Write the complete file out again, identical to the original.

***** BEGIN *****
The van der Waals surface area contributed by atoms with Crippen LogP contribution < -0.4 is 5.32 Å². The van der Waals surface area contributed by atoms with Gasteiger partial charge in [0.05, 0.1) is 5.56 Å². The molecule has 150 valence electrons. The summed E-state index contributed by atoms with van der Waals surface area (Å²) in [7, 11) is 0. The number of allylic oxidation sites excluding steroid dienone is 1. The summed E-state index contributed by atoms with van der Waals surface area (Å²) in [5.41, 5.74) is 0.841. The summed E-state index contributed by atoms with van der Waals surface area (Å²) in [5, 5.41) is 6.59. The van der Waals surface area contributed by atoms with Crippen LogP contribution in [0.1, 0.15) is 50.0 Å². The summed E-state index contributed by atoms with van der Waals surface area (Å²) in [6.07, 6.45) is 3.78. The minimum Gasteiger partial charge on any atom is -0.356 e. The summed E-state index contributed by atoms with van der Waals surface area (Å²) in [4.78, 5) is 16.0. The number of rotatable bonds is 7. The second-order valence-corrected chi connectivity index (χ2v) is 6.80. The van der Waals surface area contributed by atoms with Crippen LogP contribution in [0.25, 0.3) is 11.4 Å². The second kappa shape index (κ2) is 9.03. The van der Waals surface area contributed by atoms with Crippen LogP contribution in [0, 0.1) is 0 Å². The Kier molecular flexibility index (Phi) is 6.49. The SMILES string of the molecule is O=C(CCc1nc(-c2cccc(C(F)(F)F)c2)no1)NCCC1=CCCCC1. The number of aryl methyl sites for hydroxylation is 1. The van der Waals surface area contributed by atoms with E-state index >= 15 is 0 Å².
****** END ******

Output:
The van der Waals surface area contributed by atoms with Crippen LogP contribution < -0.4 is 5.32 Å². The van der Waals surface area contributed by atoms with Gasteiger partial charge in [0.05, 0.1) is 5.56 Å². The molecule has 150 valence electrons. The summed E-state index contributed by atoms with van der Waals surface area (Å²) in [7, 11) is 0. The number of allylic oxidation sites excluding steroid dienone is 1. The summed E-state index contributed by atoms with van der Waals surface area (Å²) in [5.41, 5.74) is 0.841. The summed E-state index contributed by atoms with van der Waals surface area (Å²) in [5, 5.41) is 6.59. The van der Waals surface area contributed by atoms with Crippen LogP contribution in [0.1, 0.15) is 50.0 Å². The summed E-state index contributed by atoms with van der Waals surface area (Å²) in [6.07, 6.45) is 3.78. The minimum Gasteiger partial charge on any atom is -0.356 e. The summed E-state index contributed by atoms with van der Waals surface area (Å²) in [4.78, 5) is 16.0. The number of rotatable bonds is 7. The second-order valence-corrected chi connectivity index (χ2v) is 6.80. The van der Waals surface area contributed by atoms with Crippen LogP contribution in [0.25, 0.3) is 11.4 Å². The second kappa shape index (κ2) is 9.03. The van der Waals surface area contributed by atoms with Crippen LogP contribution in [0, 0.1) is 0 Å². The Kier molecular flexibility index (Phi) is 6.49. The SMILES string of the molecule is O=C(CCc1nc(-c2cccc(C(F)(F)F)c2)no1)NCCC1=CCCCC1. The number of aryl methyl sites for hydroxylation is 1. The van der Waals surface area contributed by atoms with E-state index >= 15 is 0 Å².